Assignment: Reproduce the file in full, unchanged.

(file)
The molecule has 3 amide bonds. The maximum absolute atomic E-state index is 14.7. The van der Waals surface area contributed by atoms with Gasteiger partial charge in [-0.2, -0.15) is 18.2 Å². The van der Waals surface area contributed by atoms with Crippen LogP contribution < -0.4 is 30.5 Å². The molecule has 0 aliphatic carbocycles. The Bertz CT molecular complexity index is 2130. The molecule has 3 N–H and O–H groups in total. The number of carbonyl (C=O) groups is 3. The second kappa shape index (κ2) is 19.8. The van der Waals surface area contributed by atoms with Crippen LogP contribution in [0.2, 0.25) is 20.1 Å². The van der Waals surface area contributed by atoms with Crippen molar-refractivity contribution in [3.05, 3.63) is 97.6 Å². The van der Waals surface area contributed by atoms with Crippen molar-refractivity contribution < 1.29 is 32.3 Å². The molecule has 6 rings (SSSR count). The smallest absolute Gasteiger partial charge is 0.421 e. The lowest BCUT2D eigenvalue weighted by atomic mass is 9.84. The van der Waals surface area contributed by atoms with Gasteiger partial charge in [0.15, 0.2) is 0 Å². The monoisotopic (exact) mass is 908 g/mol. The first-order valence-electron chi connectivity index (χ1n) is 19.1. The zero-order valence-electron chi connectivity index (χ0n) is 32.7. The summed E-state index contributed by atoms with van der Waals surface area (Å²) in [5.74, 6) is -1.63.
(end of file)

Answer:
The molecule has 3 amide bonds. The maximum absolute atomic E-state index is 14.7. The van der Waals surface area contributed by atoms with Gasteiger partial charge in [-0.2, -0.15) is 18.2 Å². The van der Waals surface area contributed by atoms with Crippen LogP contribution < -0.4 is 30.5 Å². The molecule has 0 aliphatic carbocycles. The Bertz CT molecular complexity index is 2130. The molecule has 3 N–H and O–H groups in total. The number of carbonyl (C=O) groups is 3. The second kappa shape index (κ2) is 19.8. The van der Waals surface area contributed by atoms with Crippen LogP contribution in [0.2, 0.25) is 20.1 Å². The van der Waals surface area contributed by atoms with Crippen molar-refractivity contribution in [3.05, 3.63) is 97.6 Å². The van der Waals surface area contributed by atoms with Crippen molar-refractivity contribution < 1.29 is 32.3 Å². The molecule has 6 rings (SSSR count). The smallest absolute Gasteiger partial charge is 0.421 e. The lowest BCUT2D eigenvalue weighted by atomic mass is 9.84. The van der Waals surface area contributed by atoms with Gasteiger partial charge in [0.15, 0.2) is 0 Å². The monoisotopic (exact) mass is 908 g/mol. The first-order valence-electron chi connectivity index (χ1n) is 19.1. The zero-order valence-electron chi connectivity index (χ0n) is 32.7. The summed E-state index contributed by atoms with van der Waals surface area (Å²) in [5.74, 6) is -1.63.